Holiday Gift Guide 2001
by Les Goldberg (September 21, 2001)
As an executive, homeowner, loving spouse and parent, you can expect a wide range of possibilities when it is time to open those alluring gift packages this holiday season. Could it be another bottle of cologne? Maybe it is a generous gift certificate? It might even be a set of golf clubs.
Why leave it ALL to chance? Why not drop a few hints here and there, around the office, at home or among friends? Let them know what gadgets and cool things are ringing your bell this year -- prompting you to utter the familiar words: "I gotta have it." Here's some food for thought.
The 1.44-megabyte floppy disk is quickly taking its place in personal computer antiquity, although most PCs still have the 3.5-inch drives as standard equipment. Replacing it as a solution to portable removable file storage are devices that offer larger capacity in smaller packages. Enter the Agaté Q Hard Drive from Agaté Technologies in Cerritos, California.
Available to both PC and Apple Macintosh users, the "Q" is a device so tiny that it can be carried on a key chain. In fact, like a key, the universal serial port (USB) flash memory plug-and-play storage product plugs directly into a USB port, stores either 16, 32 or 64MB of data, and requires no cables or power source.
Ideally, the Q Hard Drive is best for transferring your personal files between home and work, or for carrying files from a desktop to a laptop or to handheld devices such as MP3 units, palmtops or multifunction cell phones.
Prices range from $69 on up. System requirements are a USB port and Windows 98, ME or 2000, or a Mac running OS 9.x operating system.
Update: July 2002 - 256 megabyte versions of the Q Drive are now available from Agaté Technologies for about $300.
The just-introduced Fujitsu Stylistic LT P-600 is designed for on-the-go executives who need the power of their desktop, can't cope with the size and keyboard limitations of a handheld and still enjoy taking notes the old-fashioned way - with pen or pencil.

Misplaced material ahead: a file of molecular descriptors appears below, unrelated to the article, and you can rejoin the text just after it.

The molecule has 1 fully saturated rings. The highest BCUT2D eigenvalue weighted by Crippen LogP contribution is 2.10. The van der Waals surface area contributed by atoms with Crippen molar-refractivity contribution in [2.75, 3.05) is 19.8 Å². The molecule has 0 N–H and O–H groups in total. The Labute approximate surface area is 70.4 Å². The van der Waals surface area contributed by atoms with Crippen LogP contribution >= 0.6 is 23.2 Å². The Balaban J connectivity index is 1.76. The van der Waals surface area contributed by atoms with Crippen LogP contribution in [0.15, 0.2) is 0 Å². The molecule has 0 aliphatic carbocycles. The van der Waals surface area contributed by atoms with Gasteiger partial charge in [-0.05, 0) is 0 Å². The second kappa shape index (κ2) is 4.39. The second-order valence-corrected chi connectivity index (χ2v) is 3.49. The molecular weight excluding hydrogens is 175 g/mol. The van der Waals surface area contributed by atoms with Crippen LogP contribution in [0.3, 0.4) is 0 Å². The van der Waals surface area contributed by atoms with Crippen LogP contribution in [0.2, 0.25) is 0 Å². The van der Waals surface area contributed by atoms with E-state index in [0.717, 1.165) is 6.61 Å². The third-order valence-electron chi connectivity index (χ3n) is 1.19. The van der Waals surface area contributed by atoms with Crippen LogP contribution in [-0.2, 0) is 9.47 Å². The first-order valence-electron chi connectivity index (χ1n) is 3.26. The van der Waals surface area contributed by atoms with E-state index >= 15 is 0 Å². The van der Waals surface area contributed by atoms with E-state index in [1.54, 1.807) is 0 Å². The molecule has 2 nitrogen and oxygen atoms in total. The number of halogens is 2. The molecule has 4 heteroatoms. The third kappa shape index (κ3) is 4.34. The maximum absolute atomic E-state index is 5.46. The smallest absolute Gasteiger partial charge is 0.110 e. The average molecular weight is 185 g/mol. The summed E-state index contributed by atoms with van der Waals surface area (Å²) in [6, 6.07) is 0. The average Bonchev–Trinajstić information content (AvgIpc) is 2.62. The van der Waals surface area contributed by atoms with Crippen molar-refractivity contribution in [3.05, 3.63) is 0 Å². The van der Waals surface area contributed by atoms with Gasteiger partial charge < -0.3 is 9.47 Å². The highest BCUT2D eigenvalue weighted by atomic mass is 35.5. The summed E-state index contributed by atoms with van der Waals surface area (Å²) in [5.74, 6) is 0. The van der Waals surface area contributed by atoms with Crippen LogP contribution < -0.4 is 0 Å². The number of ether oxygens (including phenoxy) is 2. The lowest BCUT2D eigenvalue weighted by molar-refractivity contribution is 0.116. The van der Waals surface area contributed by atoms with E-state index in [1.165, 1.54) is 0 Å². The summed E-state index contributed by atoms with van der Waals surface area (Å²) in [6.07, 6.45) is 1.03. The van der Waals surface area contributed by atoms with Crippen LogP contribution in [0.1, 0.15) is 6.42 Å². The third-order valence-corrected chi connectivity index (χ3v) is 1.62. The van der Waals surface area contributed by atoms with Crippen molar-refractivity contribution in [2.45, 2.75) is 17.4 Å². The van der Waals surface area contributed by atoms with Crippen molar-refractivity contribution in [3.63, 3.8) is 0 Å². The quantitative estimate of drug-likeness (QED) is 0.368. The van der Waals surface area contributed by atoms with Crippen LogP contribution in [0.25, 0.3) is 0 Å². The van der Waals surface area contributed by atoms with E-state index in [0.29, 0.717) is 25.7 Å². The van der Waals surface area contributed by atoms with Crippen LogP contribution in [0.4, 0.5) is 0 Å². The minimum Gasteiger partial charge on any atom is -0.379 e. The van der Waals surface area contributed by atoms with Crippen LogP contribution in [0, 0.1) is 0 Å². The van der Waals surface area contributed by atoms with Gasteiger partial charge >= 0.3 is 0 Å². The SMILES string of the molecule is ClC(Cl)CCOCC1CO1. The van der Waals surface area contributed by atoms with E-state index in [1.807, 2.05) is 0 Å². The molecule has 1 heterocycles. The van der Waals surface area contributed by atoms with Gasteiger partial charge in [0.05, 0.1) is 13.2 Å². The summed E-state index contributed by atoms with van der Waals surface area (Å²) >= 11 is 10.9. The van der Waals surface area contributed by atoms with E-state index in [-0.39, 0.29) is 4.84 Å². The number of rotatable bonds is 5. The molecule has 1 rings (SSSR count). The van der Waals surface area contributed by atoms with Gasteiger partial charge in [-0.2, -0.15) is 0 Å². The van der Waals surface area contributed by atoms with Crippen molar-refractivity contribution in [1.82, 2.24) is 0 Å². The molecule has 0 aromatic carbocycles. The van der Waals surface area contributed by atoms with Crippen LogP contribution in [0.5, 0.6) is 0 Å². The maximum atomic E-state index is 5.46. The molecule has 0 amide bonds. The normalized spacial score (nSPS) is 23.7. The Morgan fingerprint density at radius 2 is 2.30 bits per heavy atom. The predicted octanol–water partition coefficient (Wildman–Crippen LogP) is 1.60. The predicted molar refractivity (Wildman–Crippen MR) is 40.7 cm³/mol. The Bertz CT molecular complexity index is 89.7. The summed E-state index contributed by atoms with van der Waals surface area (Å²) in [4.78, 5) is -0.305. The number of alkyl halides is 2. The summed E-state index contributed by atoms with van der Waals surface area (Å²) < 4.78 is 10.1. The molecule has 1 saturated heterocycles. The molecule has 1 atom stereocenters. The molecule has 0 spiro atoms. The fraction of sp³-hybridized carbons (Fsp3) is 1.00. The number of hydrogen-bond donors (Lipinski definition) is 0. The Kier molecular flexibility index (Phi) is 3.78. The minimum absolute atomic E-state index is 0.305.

This is a full-featured laptop-sized PC sans keyboard. With a pen or stylus in hand, you simply input your data and navigate the system, while you roam your office or your building, or travel to and fro during business. With all the power of a full-blown workstation, the Stylistic LT P-600 includes "palm rejection" technology, ensuring more accurate data entry while using the pen. It also offers the first Smart Card Reader for secured online transactions, personalized authentication services, access to personal data and e-cash storage options. A wireless keyboard, portfolio case, mini docking station and a wireless network module are optional.
Update: July 2002 - More companies are creating pen-centric designs which will bring more people the "power of the pen".
This new Stylistic pen tablet starts at $3,899 is available through Fujitsu's sales network.
While it may look like an ordinary Montblanc pen, but there is nothing ordinary about the ChatPen, soon to be available from Ericsson, Motorola, Anoto and other manufacturers. (See our Product Brief about the Anoto pen.)
When used together with special digitized paper, this device lets you store and transmit basically anything you write or draw to anywhere in the world. Unbelievably, the pen contains a digital camera, an advanced image-processing unit, a Bluetooth (wireless) radio transceiver, a 70MHz processor, battery, memory and ink cartridge.